The UK Office for Financial Sanctions Implementation recently used its new Disclosure enforcement power for the first time. The Disclosure power, which OSFI acquired last year via the Economic Crime (Transparency and Enforcement) Act 2022, enables OFSI to publish a notice that provides details of financial sanctions breaches, including the name of the person/entity who committed the breach, for moderately severe breaches that OFSI has determined are not serious enough to justify a civil monetary penalty but are too severe for an administrative warning letter. According to OFSI, the Disclosure power enables the Office to further tailor enforcement actions according to different severities of breaches it sees. The notices are intended to act as a form of censure and deterrent that will provide lessons in sanctions compliance to the companies and individuals that see them.
OFSI reports that the first published Disclosure Notice demonstrates the importance of having policies in place that appropriately manage sanctions risks and ensure that funds are not made available to designated persons or entities that they own or control. For example, one company in the notice committed a breach because its sanctions policy failed to restrict debit card use where there was a possible name match to a designated person. In another instance, a breach occurred because a company lacked resources to review sanctions alerts on weekends.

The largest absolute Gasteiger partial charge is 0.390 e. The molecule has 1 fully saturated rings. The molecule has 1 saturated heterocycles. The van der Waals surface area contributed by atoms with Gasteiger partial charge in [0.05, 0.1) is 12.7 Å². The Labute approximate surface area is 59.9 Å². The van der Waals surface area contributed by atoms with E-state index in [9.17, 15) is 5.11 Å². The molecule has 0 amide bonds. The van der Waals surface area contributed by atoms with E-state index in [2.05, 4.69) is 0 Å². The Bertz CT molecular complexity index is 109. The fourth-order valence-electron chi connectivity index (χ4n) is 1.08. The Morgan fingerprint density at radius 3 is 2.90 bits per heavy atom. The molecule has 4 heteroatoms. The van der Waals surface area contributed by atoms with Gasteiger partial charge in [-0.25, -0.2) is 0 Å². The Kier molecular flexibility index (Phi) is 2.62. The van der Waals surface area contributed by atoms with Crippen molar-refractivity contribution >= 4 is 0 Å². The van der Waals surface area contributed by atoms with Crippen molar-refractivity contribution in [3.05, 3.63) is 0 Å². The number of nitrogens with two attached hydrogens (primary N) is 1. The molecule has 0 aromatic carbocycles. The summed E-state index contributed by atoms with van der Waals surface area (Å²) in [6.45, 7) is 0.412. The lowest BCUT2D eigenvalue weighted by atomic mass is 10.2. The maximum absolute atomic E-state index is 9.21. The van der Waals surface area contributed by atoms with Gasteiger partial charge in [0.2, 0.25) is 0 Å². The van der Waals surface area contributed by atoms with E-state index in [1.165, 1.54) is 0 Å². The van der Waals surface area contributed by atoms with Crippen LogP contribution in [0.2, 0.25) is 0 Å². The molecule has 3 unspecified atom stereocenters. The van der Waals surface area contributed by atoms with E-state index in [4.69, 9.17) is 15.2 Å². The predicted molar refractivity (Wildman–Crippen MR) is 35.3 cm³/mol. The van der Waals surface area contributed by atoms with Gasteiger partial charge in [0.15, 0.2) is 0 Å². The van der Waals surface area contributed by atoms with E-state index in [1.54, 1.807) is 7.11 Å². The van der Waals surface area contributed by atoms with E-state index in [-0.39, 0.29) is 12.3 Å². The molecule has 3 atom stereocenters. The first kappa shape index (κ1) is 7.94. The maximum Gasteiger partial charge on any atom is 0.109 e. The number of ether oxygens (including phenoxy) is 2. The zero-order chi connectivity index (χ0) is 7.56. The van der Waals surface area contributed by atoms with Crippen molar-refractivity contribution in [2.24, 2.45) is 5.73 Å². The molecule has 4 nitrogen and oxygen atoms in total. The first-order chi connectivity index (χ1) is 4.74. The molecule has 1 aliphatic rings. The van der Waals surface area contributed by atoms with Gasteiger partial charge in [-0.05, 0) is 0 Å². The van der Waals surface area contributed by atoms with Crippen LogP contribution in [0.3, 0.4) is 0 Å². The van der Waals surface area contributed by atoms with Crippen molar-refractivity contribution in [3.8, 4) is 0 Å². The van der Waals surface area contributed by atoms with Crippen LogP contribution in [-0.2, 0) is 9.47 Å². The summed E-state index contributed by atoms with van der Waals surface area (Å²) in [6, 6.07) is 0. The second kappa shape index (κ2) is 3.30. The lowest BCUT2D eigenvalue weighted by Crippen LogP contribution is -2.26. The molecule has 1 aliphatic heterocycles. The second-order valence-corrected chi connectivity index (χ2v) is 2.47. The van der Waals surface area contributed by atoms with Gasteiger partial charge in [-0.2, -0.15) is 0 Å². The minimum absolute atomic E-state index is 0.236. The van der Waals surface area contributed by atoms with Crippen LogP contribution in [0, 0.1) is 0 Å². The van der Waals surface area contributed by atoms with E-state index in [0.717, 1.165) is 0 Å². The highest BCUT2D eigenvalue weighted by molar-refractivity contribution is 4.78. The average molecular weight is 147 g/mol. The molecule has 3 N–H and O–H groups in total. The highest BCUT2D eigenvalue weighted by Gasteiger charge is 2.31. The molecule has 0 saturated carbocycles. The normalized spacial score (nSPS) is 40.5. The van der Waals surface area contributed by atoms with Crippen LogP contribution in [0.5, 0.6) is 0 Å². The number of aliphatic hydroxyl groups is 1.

OFSI also published updated guidance on Disclosures in Chapter 10 of the updated Monetary Penalty and Enforcement Guidance where it provides an overview of the Disclosure power, how OFSI intends to use the power, and the different steps in the process. OFSI encourages anyone involved in sanctions compliance to read the guidance update and the first Disclosure Notice, both of which were released on August 31, 2023.